Arctic Sailing

How to sail?!

Keep dry, warm and safe.

Do not do anything that feels uncomfortable.

Learn to use and trust your equipment in good weather, so you rely on it in bad weather.

Sail only in good weather – and monitor the weather forecasts closely.


We have initially written this article as our own notes for how to sail in the sea around Nuuk and we have chosen to publish it on our webpage because we have found it to be very difficult to find an adequate guide for how to start sailing without having prior knowledge about the subject.

We arrived in Nuuk March 31st 2010, just before the Easter holidays and we spend the holidays looking at new and used motor boats at the many boat dealers in Nuuk.

April 7th after one week in Nuuk we bought our boat; an Örnvik 650 Weekend from 2006. The boat has 4 sleeping places, 100 hp engine, 120 liter petrol tank, GPS navigation, sonar with fish-finder, rubber boat with a small engine, a tiny camping toilet (in separate room), sink, gas stove and heating system.

The headlines in this article have not yet been ordered into a fancy way and we are still looking into getting some nice pictures to go with the various subjects. If you find parts missing or would like to contribute with more contents or corrections, just write us an email on

Special thanks

Before going on the actual contents of this article we would like to give a special thanks to the following persons.

To Kent Kleinschmidt for providing the majority of the tips in this article, joining our first trip and helping to buy the right boat for us.

To Grønlands Bådcenter, Claus, Erik and Holger for spending time with us and explaining the fundamentals of sailing a motor boat.

To Halie and Henrik Overvad for advice, for showing the good fishing places around the Nuuk fjord system and tips where to sail for nice weekends.

To Janni Lønstrup and Ricko Olsen, for inspiring us to buy a boat in Greenland.

Prepare your trip

Watch the wind directions on the Danish Meteorological Institute (DMI) website. Especially the page with wind directions around Nuuk is interesting; because of this you get a very good indication of the wind strength and direction in the different parts of the fjord system.

As you can see from the example below there is a bit of wind around the Nuuk harbor, but in the fjords surrounding Nuuk the strength of the wind is much less. At this example the wind is mainly coming from the south and thus finding a place in the fjord where you can be in shelter from some of the tall mountains can give a really nice trip – even though the water just outside Nuuk is a bit bumpy.

Also the Norwegian website has a Hourly forecast for Nuuk, which will give you a general indication of the expected sky, temperature, wind and precipitation in one single view. The website is the joint online weather service from the Norwegian Meteorological Institute and the Norwegian Broadcasting Corporation (NRK).

When you know where to go then plan the route by looking at the sea maps, and see what to be aware of along the way. Google Maps with satellite view proves useful here, as some of the hidden underwater rocks can been seen on some of the new satellite images.

Always let someone know where you are going, the route and when you expect to be back.

Before leaving the harbor

Go aboard, turn on the engine and let it run to be sure everything is OK. Make sure the water from the cooling is going out correctly. An outside engine has a thin stream of water going out from the engine to let you know the cooling system is working; if this water is not coming you cannot trust that the engine is getting cooled correctly and do not leave the harbor. Turn on the heating on ¾ of the power to let it heat up and burn purely before you turn down the temperature. Turn on your GPS and see that it found your position. Turn on the VHF radio and set it for channel 8/16 dual-watch. In general take your time and make sure everything is OK before you take off. It can be a very good idea to make agreement with your partner on board how and when you remove the moorings, so one person can be at the wheel and one fixing the moorings.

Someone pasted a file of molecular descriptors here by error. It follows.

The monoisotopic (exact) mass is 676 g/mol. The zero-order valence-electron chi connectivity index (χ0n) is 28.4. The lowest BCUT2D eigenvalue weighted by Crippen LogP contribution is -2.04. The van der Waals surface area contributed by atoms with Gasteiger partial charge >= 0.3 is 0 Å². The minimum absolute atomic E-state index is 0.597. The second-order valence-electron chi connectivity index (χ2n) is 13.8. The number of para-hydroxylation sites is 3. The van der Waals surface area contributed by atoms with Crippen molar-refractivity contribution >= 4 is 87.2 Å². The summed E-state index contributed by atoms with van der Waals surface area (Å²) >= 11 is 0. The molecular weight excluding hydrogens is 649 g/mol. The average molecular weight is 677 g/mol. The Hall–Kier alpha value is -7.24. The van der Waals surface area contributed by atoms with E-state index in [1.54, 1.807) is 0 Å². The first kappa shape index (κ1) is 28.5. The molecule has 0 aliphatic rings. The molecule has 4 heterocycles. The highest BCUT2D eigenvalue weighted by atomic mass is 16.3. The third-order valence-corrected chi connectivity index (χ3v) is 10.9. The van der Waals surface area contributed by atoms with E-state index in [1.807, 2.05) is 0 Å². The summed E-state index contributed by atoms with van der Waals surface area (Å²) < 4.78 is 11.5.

[missing picture of the sladrestråle]

Look at the water

You can read the sea by looking at it. The lighter the sea seems the calmer it is. Look at the shore and cliffs. If there are waves splashing up even thought the sea is calm, it is a sign that there may be larger waves further out sea.

Man kan se vindstyrken på bølgerne på afstand og derved undgå at sejle ud i for hårdt vejr. Se denne tabel, fra Færøernes kommando.

Safe sail routes

When you see a red triangle pointing upward facing you, you will behind it find a red triangle pointing downwards. When you see the two tips being in line you are on a path of safe travel. Follow the line and you stay in safe water. These markings are found in the entrance of the harbors and at some places at sea.


When you put out your anchor, make sure you are in a good place without too much waves, wind or strong current. Pay attention to the sea floor – if there is a lot of plants you will get that in to your line and anchor (and thus it will be much heavier to pull up). The best depth for anchoring up is from 6 meters and up to 16. You need to have 6 meters because when the tide water is changing the difference may be more than 4 meter, and if you leave the boat on high water on 4 meters depth, the boat may move a little due to the wind and be on e.g. 3 meters of water, and then you will damage your boat by having it laying on the sea floor when the tide is out.

Be sure to have an anchor watch – some GPS systems can be set to make an alarm if the boat moves away from the anchor place.

The length of the chain (or line) for the anchor must be three times the depth of the water i.e. 6 meters deep water requires an optimal 18 meters of water. This allows the boat to move and to settle and for the anchor to lay on the sea floor. The giving this amount of line will also make the chain of the anchor laying on the sea floor helping to keep the boat where it is suppose to be. If the anchor is not lying it cannot hold the boat!